Vol.XIII No.III Pg.8
May 1976

Stuff About Things

Robert F. Turner

Going Home! Is there a more heart- warming thought? Poets, song-writers, and story-tellers have played the full scale of our emotions with this theme, but it can not be exhausted.

It conjures up visions of warmth and safety, with mother and dad. Long forgotten moments of joy, intimate corners in the attic where we kept our childhood treasures, a swing beneath our favorite tree — these flash through our memory like tiny bits of honey — so sweet — so soon gone. Our head tells us the past can never be recaptured, but our heart refuses to believe it. Some day we will go home, and things will be exactly as we have long remembered them. And even as we reprove our heart with reality, we have tasted the sweet sorrow of the universal longing for home.

The many mansions of John 14:2 are incorrectly thought of as palaces or ones gold (mansion) that is silver lined — as the song Mansions Over the Hilltop puts it. Scriptures do describe the heavenly Jerusalem as a city of gold, whose walls and foundation are precious stones — but never with the crass materialism often shown in our use of such terms. Heavens treasure is far richer than that which could be spent for possessions or fleshly gratifications. Its beauty and value are represented to humans by human terminology (how else?) yet it is the abiding place that Jesus emphasizes. We will dwell there, and that spells HOME.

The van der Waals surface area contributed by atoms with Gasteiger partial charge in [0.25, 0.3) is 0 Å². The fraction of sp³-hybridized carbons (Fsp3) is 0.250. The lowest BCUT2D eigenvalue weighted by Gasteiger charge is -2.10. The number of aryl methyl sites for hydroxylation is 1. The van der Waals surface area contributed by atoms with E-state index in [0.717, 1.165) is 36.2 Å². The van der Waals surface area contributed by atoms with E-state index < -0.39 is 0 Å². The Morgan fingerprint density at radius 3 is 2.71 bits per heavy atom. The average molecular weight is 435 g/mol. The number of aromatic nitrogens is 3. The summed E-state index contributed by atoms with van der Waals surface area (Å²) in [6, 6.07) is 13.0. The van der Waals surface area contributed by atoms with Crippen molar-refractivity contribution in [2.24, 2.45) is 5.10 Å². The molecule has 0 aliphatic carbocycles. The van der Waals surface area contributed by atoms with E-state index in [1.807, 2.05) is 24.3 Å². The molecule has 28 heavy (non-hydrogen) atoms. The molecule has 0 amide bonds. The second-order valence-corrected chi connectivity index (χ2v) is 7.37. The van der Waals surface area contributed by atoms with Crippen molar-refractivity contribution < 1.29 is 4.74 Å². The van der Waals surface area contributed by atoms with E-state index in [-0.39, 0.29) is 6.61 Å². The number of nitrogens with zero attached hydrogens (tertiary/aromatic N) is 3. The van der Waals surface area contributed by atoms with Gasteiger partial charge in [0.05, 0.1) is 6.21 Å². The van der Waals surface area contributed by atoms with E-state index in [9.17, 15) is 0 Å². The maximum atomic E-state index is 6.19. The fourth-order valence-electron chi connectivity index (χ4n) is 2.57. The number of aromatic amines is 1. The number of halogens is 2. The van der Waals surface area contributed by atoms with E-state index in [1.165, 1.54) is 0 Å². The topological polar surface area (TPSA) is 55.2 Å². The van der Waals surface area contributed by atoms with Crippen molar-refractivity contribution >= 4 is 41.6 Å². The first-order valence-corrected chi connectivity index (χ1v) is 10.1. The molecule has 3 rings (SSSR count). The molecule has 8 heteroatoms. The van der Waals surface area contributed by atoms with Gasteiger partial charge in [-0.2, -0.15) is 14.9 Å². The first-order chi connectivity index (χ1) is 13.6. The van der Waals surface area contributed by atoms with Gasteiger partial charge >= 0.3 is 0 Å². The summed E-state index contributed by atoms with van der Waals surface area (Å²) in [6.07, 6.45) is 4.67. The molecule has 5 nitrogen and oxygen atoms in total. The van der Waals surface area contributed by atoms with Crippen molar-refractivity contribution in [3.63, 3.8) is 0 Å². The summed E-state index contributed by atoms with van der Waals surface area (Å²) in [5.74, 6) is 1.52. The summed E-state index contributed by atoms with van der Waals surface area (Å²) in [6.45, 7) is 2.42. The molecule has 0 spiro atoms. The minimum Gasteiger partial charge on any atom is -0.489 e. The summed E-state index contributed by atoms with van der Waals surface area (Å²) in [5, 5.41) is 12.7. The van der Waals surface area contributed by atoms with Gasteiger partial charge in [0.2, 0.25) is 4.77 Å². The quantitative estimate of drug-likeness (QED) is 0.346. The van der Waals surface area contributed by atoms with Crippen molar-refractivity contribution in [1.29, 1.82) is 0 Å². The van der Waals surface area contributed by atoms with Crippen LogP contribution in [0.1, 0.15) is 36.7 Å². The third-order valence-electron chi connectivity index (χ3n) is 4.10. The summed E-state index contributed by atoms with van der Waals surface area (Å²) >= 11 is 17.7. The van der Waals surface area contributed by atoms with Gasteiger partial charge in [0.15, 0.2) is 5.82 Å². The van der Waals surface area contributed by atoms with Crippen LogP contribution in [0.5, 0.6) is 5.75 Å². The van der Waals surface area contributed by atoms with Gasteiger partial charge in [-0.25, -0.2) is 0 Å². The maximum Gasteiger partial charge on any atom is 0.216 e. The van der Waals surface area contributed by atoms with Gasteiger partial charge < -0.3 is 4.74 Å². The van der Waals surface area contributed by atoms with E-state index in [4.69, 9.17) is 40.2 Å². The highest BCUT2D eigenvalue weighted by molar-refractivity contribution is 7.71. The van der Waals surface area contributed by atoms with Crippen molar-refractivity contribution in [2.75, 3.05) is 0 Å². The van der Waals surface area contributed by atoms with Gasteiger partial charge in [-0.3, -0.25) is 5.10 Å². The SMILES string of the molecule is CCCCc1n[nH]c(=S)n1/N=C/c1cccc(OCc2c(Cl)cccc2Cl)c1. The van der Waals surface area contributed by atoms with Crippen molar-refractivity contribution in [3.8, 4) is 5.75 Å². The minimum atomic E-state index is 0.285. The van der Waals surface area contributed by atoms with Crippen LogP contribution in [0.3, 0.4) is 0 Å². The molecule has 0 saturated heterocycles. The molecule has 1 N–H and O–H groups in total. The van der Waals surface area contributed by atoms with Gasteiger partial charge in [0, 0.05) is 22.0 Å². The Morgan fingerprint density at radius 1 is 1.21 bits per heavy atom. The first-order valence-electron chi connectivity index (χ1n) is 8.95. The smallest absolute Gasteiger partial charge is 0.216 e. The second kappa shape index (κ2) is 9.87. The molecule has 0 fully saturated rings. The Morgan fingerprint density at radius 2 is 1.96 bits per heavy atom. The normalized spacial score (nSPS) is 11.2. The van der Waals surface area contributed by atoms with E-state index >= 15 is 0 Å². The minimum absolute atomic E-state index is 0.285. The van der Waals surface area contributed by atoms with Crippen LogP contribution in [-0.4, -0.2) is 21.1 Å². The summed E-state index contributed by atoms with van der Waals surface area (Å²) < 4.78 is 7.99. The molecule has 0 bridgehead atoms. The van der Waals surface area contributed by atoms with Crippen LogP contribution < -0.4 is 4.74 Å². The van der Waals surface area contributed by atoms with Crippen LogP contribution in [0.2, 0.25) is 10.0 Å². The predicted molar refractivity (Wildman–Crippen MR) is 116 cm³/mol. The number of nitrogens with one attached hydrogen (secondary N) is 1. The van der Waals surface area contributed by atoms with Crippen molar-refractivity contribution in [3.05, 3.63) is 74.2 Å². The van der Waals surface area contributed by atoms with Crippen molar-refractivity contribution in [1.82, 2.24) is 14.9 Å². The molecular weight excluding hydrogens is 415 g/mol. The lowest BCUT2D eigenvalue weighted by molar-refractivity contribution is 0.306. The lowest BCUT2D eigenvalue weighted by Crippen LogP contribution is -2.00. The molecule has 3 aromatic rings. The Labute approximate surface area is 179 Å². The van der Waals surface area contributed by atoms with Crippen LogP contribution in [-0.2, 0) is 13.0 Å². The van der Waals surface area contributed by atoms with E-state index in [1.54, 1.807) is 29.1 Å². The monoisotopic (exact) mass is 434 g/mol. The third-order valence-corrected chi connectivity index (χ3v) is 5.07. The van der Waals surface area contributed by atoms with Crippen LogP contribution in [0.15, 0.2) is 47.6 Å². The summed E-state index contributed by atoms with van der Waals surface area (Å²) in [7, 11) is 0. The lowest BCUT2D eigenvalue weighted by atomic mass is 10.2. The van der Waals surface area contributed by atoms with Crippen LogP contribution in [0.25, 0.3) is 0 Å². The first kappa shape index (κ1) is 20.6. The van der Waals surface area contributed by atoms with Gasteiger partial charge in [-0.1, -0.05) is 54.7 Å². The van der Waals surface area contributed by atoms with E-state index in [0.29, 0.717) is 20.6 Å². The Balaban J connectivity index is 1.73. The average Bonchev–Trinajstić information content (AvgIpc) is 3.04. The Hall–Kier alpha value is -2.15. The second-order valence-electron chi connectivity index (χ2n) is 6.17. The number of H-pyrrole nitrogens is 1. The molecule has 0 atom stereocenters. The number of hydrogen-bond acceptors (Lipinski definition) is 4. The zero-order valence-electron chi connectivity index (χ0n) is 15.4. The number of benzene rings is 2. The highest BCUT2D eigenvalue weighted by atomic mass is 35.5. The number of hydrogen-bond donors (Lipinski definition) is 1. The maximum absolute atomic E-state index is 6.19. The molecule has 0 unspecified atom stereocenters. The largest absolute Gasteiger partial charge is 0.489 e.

The Greek none is only used in two places: Jn. 14:2, and 23. Bagster says it means a stay in any place.. . The word is from meno, remain, abide, tarry, continued presence. it does not describe the elaborateness of a house, as does mansion in our current usage, but says here you may no more uncertainty, no more subject to day-to-day circumstances, no more wondering, waiting, wishing. You may here abide, here remain.

The second use of the word (Jn. 14:23) is also significant. If a man love me, he will keep my words: and my father will love him, and we will come unto him, and make our abode with him. In pagan philosophy the ultimate is to lose identity in nothingness with the universe; but the child of God finds true identity in his relationship with his Creator. He spends his earth-time in faithful service, and confidently awaits the final home to be with the Father.